Why You Should Use HDMI Cables
If you ask anyone, who has experimented with DVI, Component Video, and HDMI to compare the three, most would declare the HDMI technology the winner. There is no reason why you would not use the other two with great success, but the HDMI cables come with many advantages that are likely to help you get the best audio and video quality out of your equipment. For starters, the HDMI cables transmit digital data, much like the computers do and this results in virtually no loss or distortion of the signal. It is true that for short distances, the Component Video cables will perform just as well - after all, most people would only need a cable, no longer than a few meters for their home there setups.
When HDMI is compared to DVI (Digital Visual Interface), then the main difference between the two is the fact that HDMI carries both video and audio signal, while DVI carries video only. Both technologies use the same encoding schema, the quality of the video signal is the same, and this is the main reason why they can be used interchangeably between devices, without the need for converters. The DVI cables come in three different connectors: DVI -D, which uses digital signal only, DVI-A, which uses analog signal only, and DVI-I, which uses analog and digital signal. The HDMI cables, in turn, come in their own versions, starting from 1.0 to 1.4, where the latest, 1.4 version, comes with extended functionality and support for higher maximum resolutions over single link at 30, 36, and 48 30-bit/px. The 1.4 version also has higher maximum clock rate than the 1.0-1.2a HDMI, higher maximum TMDS throughput per channel, and higher maximum total TMDS throughput.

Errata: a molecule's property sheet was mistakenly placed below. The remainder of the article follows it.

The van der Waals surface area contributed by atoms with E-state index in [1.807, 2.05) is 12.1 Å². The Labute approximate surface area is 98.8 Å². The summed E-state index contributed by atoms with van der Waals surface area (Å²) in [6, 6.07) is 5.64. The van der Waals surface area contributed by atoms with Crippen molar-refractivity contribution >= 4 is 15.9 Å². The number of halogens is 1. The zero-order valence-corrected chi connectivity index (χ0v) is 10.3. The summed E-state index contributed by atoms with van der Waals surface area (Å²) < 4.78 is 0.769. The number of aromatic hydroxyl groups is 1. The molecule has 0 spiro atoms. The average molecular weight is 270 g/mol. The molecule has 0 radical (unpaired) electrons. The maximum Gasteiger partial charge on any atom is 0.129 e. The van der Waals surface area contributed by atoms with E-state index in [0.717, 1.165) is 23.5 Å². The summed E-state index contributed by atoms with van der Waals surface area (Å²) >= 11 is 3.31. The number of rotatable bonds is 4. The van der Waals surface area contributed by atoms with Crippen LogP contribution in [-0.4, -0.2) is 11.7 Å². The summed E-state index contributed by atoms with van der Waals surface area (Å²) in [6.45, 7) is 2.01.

Keep in mind that no matter how good the HDMI cables are, the quality of the audio and video would depend on the quality of the HDMI cable itself as well, especially if you are using a longer cable. The HDMI cables do not perform well over very long distances, and if you need a longer cable, you should purchase a boosted or amplified one, which has built-in amplifiers, or connect a few normal HDMI cables with repeaters, amplifiers, or equalizers. This is necessary to prevent instability of the signal, which is normally seen as blinking on the screen. However, for most home theaters, the HDMI cables will perform beautifully and give you the highest quality signal possible.